A research study by the University of Cape Coast (UCC) and two other institutions shows that the operation of the Newmont Ahafo Mine, has adversely impacted the lives of women in the mining communities.
It said since the start of mining in the Asutifi North District by the multi-national company, the women had been denied access to potable water, farmlands and other means of economic livelihood.
The Department of Environmental Science of the University carried the study jointly with the Water Research Institute (WRI) and the Centre for Environmental Impact Analysis (CEIA).
This was done in six months and funded by Wassa Communities Affected by Mining (WACAM) – an organization at the forefront of raising national awareness on mining issues for protection of community rights.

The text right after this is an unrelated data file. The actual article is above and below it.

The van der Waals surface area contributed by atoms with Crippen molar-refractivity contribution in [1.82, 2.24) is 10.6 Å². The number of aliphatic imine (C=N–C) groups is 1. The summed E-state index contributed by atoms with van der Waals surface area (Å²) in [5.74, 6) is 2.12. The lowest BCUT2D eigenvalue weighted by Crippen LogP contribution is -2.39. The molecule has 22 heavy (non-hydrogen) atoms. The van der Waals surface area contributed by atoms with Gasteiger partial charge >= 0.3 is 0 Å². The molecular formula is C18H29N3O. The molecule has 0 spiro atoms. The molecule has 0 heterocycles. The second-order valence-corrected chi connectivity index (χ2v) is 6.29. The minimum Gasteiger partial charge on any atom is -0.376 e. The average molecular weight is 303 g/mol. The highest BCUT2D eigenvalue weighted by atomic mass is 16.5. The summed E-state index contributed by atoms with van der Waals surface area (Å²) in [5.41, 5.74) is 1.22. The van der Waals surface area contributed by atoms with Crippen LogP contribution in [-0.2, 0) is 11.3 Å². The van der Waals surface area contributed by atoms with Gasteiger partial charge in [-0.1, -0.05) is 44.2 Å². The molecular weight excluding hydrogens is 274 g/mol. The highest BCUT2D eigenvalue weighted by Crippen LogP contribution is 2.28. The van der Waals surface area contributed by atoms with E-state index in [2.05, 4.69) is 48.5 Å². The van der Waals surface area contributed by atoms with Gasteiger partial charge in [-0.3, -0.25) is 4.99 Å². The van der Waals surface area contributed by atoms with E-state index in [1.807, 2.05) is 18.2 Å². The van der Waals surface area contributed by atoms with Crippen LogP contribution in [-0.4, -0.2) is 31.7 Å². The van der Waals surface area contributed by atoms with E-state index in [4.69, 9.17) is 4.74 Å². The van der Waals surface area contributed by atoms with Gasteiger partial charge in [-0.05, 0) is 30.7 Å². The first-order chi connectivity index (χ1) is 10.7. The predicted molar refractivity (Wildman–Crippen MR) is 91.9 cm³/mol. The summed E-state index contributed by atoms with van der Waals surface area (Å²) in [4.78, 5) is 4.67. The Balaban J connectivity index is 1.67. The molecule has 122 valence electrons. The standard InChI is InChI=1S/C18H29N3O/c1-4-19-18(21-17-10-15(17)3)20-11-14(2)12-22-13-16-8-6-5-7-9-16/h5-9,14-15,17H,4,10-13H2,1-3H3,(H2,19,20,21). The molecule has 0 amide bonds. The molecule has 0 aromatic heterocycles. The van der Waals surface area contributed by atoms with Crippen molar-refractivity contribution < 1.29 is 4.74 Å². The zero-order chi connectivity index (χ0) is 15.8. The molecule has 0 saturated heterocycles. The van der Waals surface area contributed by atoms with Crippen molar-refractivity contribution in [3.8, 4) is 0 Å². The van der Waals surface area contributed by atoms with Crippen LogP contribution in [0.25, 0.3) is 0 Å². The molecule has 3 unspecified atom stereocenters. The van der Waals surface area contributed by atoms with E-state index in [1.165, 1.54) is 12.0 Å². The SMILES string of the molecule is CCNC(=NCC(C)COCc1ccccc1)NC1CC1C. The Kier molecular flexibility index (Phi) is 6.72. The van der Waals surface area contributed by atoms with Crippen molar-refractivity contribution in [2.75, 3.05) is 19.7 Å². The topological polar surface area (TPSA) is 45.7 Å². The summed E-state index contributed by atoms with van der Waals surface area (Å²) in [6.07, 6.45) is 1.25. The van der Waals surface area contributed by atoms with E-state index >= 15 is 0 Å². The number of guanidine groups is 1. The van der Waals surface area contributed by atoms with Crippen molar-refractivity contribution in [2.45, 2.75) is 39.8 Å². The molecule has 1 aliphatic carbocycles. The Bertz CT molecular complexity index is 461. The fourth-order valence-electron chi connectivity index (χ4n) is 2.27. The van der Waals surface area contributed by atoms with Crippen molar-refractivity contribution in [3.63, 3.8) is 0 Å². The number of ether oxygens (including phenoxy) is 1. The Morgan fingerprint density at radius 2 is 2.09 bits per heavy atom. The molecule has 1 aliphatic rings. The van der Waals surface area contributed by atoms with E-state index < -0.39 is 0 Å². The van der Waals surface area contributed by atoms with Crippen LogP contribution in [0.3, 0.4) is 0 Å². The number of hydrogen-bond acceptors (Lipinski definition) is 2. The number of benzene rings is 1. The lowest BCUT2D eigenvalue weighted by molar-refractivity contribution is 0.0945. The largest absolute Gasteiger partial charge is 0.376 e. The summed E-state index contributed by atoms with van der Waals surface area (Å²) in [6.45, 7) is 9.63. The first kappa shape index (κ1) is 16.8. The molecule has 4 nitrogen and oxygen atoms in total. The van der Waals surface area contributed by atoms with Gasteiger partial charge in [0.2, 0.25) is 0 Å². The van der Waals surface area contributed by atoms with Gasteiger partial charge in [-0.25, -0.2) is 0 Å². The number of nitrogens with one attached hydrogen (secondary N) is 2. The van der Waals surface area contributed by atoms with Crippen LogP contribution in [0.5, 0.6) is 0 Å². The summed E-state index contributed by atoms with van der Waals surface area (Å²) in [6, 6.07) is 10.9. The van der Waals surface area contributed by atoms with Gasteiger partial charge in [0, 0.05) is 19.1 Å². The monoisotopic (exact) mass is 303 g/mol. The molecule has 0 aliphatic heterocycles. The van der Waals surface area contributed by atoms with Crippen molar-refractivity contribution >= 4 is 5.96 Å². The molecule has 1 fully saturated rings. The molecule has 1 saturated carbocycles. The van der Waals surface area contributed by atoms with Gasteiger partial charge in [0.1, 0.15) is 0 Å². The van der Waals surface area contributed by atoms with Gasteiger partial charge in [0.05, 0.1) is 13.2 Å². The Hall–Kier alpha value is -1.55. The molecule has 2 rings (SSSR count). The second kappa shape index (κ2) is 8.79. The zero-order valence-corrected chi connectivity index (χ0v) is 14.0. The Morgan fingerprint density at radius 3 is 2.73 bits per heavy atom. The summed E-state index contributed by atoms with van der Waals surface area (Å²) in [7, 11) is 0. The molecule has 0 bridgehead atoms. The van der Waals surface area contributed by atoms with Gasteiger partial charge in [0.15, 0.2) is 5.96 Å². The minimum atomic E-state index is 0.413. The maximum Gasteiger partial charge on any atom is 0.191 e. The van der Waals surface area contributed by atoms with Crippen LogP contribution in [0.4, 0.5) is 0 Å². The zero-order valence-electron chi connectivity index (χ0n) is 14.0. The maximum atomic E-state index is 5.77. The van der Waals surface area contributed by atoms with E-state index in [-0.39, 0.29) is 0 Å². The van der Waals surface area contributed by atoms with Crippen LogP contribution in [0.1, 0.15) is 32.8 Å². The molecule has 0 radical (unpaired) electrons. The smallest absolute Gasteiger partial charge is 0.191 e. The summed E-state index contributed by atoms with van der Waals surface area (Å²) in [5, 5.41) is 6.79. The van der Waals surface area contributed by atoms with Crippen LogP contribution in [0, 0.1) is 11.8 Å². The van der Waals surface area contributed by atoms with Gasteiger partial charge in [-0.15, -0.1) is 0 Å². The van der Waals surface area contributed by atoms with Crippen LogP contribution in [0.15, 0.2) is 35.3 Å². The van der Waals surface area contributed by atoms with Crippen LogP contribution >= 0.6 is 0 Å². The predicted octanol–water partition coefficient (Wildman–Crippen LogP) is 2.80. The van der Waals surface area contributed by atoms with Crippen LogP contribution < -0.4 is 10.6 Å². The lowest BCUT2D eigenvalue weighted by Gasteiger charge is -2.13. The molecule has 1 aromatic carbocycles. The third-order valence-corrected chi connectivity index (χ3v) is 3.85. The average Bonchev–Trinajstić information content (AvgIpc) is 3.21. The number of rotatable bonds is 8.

Meanwhile there is a tense standoff between the company and the people of Kantinka, a community, located right inside the mining concession.
About 36 people there are refusing to relocate to allow the leveling of their houses and pave way for digging out the gold ore.
Mr. Yakubu Adusah, their Spokesperson, told the Ghana News Agency (GNA) that they would not leave until they had been paid appropriate compensation.
“We are not leaving, if Newmont does not give to us what we rightly deserve and properly resettle us.”
They are unanimous in their decision that the compensation offer by the company is inadequate.
An official of the company, who asked not to be identified said the area was under moratorium and that it had been the habit of some of the people to sneak to construct “speculative buildings and structures” in such places to obtain undue compensation.